Starting Oct. 16, Sprint will charge $70 a month for unlimited data, up from the current price of $60. The move comes several months after CEO Marcelo Claure hinted that the company would either increase the price of unlimited data plans, or stop offering them altogether.
James Billington, the 86-year-old Librarian of Congress, is retiring today. Billington, who was appointed in 1987 by President Ronald Reagan, is responsible for deciding whether to exempt digital lock-cracking from the Digital Millennium Copyright Act's anti-circumvention prohibitions. Several years ago, he declined to grant an exemption for circumventing digital locks for the purpose of unlocking cell phones. Congress reversed that decision last year, when it legalized phone unlocking.
Internet service providers who are challenging the new Federal Communications Commission's net neutrality rules contend that they violate the free speech rights of telecoms and cable companies. Net neutrality advocates are now countering those claims in court filings. The "back-and-forth over corporate speech has ballooned into a surprisingly substantial debate," writes Brian Fung of The Washington Post. "The FCC's allies have addressed the First Amendment issue head-on, and it's raising big questions about the role businesses play in our democracy."
Marketing itself as protective of privacy, Apple is boasting that it never sells users' data. “When you pay for groceries, message a friend, track a workout, or share a photo, you shouldn’t have to worry about your information falling into the wrong hands,” the company says on a new Web site
devoted to explaining its privacy policies. “The personal data on your devices should be protected and never shared without your permission.”
Faced with a backlash by net neutrality advocates, Facebook says it will change the name of its Internet.org app and mobile site to Free Basics by Facebook. The move comes after several Web publishers based in India expressed fears that Facebook was "conspiring with mobile carriers" to determine which sites would be included in the app. "The criticism gained momentum in May when nearly 70 advocacy groups released a letter to Zuckerberg protesting Internet.org, arguing it violated net neutrality principles and stirred security concerns," Wired says.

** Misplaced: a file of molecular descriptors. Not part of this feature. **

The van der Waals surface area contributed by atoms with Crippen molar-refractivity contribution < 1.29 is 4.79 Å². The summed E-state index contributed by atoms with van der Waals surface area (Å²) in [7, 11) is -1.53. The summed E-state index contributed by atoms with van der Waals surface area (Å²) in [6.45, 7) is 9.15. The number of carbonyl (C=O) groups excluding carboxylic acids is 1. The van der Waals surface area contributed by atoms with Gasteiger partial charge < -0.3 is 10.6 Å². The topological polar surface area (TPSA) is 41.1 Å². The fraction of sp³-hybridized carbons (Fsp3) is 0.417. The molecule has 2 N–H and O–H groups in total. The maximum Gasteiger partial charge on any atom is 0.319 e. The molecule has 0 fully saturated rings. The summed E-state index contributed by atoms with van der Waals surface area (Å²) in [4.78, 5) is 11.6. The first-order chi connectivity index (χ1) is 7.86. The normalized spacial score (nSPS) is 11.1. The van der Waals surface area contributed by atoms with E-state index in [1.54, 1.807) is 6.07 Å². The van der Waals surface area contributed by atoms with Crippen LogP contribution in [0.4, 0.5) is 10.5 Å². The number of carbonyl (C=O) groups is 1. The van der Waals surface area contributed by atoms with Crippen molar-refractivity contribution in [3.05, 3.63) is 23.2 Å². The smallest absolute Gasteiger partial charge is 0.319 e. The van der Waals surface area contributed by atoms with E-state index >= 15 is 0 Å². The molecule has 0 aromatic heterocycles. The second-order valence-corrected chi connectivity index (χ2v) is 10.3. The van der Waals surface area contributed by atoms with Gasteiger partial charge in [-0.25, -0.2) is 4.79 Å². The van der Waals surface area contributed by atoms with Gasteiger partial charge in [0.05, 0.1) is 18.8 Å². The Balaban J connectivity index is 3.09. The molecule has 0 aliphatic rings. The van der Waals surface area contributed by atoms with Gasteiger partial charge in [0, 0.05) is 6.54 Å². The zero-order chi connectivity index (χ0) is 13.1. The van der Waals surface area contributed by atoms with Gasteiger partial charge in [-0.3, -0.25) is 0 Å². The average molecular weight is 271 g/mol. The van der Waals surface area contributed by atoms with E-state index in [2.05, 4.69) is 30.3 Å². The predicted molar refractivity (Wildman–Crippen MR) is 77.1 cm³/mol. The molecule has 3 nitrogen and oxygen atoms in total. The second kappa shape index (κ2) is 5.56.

Between 2006 and 2011, Megaupload founder Kim Dotcom paid $3 million to users who uploaded popular movies, according to U.S. authorities. The U.S. government is seeking to extradite Dotcom to stand trial for criminal copyright infringement. Prosecutors in the U.S. and New Zealand, where Dotcom resides, say that the company's payments demostrate that Dotcom violated copyright law.
Musician Taylor Swift has sent dozens of notices to Twitter, asking the company to take down live streams of her concerts. Most of the streams, posted by fans using Periscope, "have terrible video and sound quality and can hardly be considered a threat," writes Torrent Freak. Swift appears to be the only musician sending takedown notices to Twitter's Periscope.
A federal judge has approved a $50 million settlement of a class-action lawsuit against Comcast, which allegedly overcharged users in the Philadelphia area. The deal calls for the company to issue former or current cable TV subscribers $15 in credits, or free services ranging in value from $30 to $43.50. The settlement resolves allegations that Comcast violated antitrust laws "by gobbling up competitors, then using the company's ever-growing market power to aggressively raise rates on customers," according to DSLReports.
AT&T will launch its 1 GB fiber service in San Antonio on Monday. Prices will start at $70 a month, but will cost $40 to $60 a more if people "want to opt out of snoopvertising," DSLReports says. AT&T Gigabit service starts at $110 to $120 a month in parts of the country that lack Google Fiber.
The Obama administration explored four ways that tech companies could allow law enforcement officials to access encrypted messages, the Washington Post reports. One method would have involved obtaining a court order to hack phones or tablets by inserting spyware on them. A National Security Council spokesman told the Post that none of the proposals are being pursued.